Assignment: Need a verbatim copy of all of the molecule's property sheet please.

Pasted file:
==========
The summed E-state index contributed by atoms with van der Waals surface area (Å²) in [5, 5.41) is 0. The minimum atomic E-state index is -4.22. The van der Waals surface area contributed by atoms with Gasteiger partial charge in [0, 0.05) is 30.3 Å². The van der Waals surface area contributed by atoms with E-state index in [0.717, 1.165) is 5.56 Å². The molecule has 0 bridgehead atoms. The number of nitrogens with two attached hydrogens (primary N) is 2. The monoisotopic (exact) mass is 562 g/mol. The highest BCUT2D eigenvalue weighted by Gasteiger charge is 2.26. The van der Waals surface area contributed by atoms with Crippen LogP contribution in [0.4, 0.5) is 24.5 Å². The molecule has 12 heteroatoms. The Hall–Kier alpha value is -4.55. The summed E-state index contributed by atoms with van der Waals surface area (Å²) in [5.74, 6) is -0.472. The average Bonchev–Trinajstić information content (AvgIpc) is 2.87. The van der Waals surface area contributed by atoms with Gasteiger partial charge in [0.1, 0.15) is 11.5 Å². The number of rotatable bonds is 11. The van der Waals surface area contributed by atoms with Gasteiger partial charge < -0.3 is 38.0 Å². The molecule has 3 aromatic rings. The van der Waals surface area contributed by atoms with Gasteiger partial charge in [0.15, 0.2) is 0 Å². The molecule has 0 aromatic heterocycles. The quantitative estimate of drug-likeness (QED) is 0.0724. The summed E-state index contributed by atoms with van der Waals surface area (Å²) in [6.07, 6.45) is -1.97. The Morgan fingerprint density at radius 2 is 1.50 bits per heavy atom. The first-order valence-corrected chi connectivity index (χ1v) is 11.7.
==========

The summed E-state index contributed by atoms with van der Waals surface area (Å²) in [5, 5.41) is 0. The minimum atomic E-state index is -4.22. The van der Waals surface area contributed by atoms with Gasteiger partial charge in [0, 0.05) is 30.3 Å². The van der Waals surface area contributed by atoms with E-state index in [0.717, 1.165) is 5.56 Å². The molecule has 0 bridgehead atoms. The number of nitrogens with two attached hydrogens (primary N) is 2. The monoisotopic (exact) mass is 562 g/mol. The highest BCUT2D eigenvalue weighted by Gasteiger charge is 2.26. The van der Waals surface area contributed by atoms with Crippen LogP contribution in [0.4, 0.5) is 24.5 Å². The molecule has 12 heteroatoms. The Hall–Kier alpha value is -4.55. The summed E-state index contributed by atoms with van der Waals surface area (Å²) in [5.74, 6) is -0.472. The average Bonchev–Trinajstić information content (AvgIpc) is 2.87. The van der Waals surface area contributed by atoms with Gasteiger partial charge in [0.1, 0.15) is 11.5 Å². The number of rotatable bonds is 11. The van der Waals surface area contributed by atoms with Gasteiger partial charge < -0.3 is 38.0 Å². The molecule has 3 aromatic rings. The van der Waals surface area contributed by atoms with Gasteiger partial charge in [0.15, 0.2) is 0 Å². The molecule has 0 aromatic heterocycles. The quantitative estimate of drug-likeness (QED) is 0.0724. The summed E-state index contributed by atoms with van der Waals surface area (Å²) in [6.07, 6.45) is -1.97. The Morgan fingerprint density at radius 2 is 1.50 bits per heavy atom. The first-order valence-corrected chi connectivity index (χ1v) is 11.7.